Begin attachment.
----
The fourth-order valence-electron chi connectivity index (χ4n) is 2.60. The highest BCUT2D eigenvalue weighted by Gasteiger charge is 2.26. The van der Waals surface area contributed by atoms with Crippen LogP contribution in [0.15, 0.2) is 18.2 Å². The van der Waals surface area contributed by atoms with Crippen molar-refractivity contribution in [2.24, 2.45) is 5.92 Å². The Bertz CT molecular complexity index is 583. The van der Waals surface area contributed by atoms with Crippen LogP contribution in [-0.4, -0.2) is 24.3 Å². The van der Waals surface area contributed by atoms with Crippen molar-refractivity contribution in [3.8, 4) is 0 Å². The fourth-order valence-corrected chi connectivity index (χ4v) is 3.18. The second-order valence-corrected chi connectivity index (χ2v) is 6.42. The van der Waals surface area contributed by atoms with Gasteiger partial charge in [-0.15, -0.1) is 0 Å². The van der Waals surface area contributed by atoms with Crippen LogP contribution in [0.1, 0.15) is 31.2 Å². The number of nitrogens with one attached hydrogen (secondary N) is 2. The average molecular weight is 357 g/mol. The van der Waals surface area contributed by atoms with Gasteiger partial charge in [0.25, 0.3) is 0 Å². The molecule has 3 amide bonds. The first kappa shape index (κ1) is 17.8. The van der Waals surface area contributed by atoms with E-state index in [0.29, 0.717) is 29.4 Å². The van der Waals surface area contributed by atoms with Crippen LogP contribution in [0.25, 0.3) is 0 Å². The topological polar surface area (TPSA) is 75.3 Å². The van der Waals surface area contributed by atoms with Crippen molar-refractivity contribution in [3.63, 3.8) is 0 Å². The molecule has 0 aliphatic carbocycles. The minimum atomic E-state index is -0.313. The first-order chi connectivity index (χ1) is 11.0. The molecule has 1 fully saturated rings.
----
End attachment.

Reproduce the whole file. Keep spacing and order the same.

The fourth-order valence-electron chi connectivity index (χ4n) is 2.60. The highest BCUT2D eigenvalue weighted by Gasteiger charge is 2.26. The van der Waals surface area contributed by atoms with Crippen LogP contribution in [0.15, 0.2) is 18.2 Å². The van der Waals surface area contributed by atoms with Crippen molar-refractivity contribution in [2.24, 2.45) is 5.92 Å². The Bertz CT molecular complexity index is 583. The van der Waals surface area contributed by atoms with Crippen LogP contribution in [-0.4, -0.2) is 24.3 Å². The van der Waals surface area contributed by atoms with Crippen molar-refractivity contribution in [3.8, 4) is 0 Å². The fourth-order valence-corrected chi connectivity index (χ4v) is 3.18. The second-order valence-corrected chi connectivity index (χ2v) is 6.42. The van der Waals surface area contributed by atoms with Gasteiger partial charge in [-0.15, -0.1) is 0 Å². The van der Waals surface area contributed by atoms with Crippen LogP contribution in [0.1, 0.15) is 31.2 Å². The number of nitrogens with one attached hydrogen (secondary N) is 2. The average molecular weight is 357 g/mol. The van der Waals surface area contributed by atoms with Gasteiger partial charge in [0.25, 0.3) is 0 Å². The molecule has 3 amide bonds. The first kappa shape index (κ1) is 17.8. The van der Waals surface area contributed by atoms with E-state index in [0.29, 0.717) is 29.4 Å². The van der Waals surface area contributed by atoms with Crippen LogP contribution in [0.25, 0.3) is 0 Å². The topological polar surface area (TPSA) is 75.3 Å². The van der Waals surface area contributed by atoms with Crippen molar-refractivity contribution in [3.63, 3.8) is 0 Å². The molecule has 0 aliphatic carbocycles. The minimum atomic E-state index is -0.313. The first-order chi connectivity index (χ1) is 11.0. The molecule has 1 fully saturated rings.